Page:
Labor unions, wrote Pope John Paul II in his encyclical Laborem Exercens, are "an indispensable element in social life . . . indeed a mouthpiece for the struggle for social justice." Having seen how Poland's workers fared under capitalism and communism, John Paul knew firsthand that neither the market nor the state can be counted on to automatically deliver justice for workers.

Labor unions in the U.S. played a huge role in improving workers' salaries, benefits and working conditions and thereby in helping to build a strong middle class. Since the 1940s, however, unions have fallen on hard times. In the face of global economic competition and increased corporate resistance to unions (and some laws that support that resistance), the number of unionized workers in the private sector has fallen from 33 percent to 7 percent.

The current economic crisis has prompted state officials in Wisconsin, Ohio and elsewhere to try to further undermine the power of unions in the one arena in which they remain relatively strong—among public employees. In Wisconsin, for example, Governor Scott Walker, citing the state's budget problems, has pressed for passage of a bill that would not only require state workers to contribute more toward their pensions and heath care but would strip them of the right to negotiate benefits and working conditions. The unions have accepted the need for increased contributions but have defied the effort to take away the right to collective bargaining, since to allow that step would be to accept the dismantling of the unions.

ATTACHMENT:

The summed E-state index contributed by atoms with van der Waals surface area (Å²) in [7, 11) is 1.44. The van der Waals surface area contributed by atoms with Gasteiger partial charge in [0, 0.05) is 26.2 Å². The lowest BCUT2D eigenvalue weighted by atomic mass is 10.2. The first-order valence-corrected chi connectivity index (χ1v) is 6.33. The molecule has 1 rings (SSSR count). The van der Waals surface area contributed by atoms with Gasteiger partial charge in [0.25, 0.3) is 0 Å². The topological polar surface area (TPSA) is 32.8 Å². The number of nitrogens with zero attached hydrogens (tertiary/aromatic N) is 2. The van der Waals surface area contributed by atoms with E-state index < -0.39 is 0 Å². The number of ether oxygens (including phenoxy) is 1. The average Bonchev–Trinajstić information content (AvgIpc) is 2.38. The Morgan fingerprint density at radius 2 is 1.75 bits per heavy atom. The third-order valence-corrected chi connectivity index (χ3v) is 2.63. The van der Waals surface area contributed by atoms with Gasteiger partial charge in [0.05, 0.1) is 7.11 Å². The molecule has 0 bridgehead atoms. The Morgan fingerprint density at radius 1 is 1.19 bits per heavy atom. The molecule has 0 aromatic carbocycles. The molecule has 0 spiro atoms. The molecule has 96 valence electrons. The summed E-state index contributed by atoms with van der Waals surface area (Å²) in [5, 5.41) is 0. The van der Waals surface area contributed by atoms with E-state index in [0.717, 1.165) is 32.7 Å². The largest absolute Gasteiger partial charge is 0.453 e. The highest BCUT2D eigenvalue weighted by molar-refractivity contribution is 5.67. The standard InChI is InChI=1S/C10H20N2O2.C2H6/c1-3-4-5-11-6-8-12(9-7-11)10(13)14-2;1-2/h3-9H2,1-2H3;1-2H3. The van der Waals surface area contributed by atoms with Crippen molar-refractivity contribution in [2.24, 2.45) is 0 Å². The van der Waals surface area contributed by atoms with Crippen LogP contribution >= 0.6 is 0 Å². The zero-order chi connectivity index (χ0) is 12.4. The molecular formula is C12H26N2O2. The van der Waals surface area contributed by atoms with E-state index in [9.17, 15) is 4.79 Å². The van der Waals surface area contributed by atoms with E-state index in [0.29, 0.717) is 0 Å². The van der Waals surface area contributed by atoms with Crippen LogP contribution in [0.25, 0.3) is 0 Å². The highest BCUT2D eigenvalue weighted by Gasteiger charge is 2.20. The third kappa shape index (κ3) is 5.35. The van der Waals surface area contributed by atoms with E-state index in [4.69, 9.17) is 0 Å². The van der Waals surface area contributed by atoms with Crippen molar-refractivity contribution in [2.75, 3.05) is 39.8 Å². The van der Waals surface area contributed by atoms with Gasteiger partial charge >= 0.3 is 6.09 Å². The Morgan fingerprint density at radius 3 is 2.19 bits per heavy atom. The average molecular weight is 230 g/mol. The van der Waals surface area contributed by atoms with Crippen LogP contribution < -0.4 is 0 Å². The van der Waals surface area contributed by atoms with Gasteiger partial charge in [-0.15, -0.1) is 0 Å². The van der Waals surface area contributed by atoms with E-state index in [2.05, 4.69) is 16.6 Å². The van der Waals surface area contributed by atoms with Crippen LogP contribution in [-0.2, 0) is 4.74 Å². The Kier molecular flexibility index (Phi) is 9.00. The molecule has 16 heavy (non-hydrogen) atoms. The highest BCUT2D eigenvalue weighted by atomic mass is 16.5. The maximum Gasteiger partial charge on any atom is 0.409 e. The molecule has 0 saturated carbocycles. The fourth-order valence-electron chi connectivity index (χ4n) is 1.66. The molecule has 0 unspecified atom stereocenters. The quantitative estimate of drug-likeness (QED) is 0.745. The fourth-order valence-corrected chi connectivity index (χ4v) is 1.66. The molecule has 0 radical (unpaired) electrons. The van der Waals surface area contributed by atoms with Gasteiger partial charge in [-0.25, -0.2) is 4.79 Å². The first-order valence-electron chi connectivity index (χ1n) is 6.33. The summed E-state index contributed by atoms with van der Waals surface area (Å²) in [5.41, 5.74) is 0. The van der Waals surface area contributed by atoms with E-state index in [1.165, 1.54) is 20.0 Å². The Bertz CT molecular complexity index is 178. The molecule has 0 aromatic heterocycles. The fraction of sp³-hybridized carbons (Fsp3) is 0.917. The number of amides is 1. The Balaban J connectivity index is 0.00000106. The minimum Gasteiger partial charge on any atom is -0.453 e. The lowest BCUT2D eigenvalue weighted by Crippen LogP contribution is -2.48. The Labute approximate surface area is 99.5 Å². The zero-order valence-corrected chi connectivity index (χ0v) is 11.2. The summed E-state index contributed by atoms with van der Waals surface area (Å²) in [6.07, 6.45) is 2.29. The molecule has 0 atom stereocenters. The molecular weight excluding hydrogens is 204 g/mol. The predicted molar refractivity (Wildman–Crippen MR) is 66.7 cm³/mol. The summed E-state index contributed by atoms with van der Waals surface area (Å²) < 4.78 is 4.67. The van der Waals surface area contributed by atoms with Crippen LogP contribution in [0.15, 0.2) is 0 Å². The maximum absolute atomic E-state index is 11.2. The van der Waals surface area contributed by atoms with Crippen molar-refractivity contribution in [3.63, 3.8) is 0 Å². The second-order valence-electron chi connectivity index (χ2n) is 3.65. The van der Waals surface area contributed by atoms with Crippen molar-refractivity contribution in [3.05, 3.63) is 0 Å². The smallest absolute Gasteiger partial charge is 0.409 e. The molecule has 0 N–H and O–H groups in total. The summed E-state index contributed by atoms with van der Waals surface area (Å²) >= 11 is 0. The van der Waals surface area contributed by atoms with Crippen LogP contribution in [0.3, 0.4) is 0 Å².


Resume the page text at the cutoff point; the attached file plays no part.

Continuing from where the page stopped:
Whatever one thinks about public employee unions, it's inaccurate to blame them for the fiscal crisis in the states and misguided to use the crisis as the occasion to dismantle them. Budget woes are afflicting states that don't deal with public employee unions as well as those that do. And it was not public unions that caused the wild speculation on housing prices, the Wall Street meltdown, the recession, the double-digit unemployment and the subsequent drop in tax revenues.

It's true that some states have offered government employees generous retirement benefits while deferring the funding of those benefits to another day. That is a budget liability that has to be addressed either through an increase in taxes or a decrease in benefits. But historically there has been a logical reason to offer good benefits to government workers—their benefits package helps compensate for their low pay relative to comparable jobs in the private sector. And according to a report by the Economic Policy Institute, even with their good benefits, Wisconsin's state workers get less in total compensation than private-sector workers with a comparable education. The attack on public unions could deliver a virtual knockout blow to the union movement, and that would be a blow to all workers. For all their flaws, unions are still an indispensable element in social life, and the voice of workers is a vital counterweight to the voice of corporate and managerial power.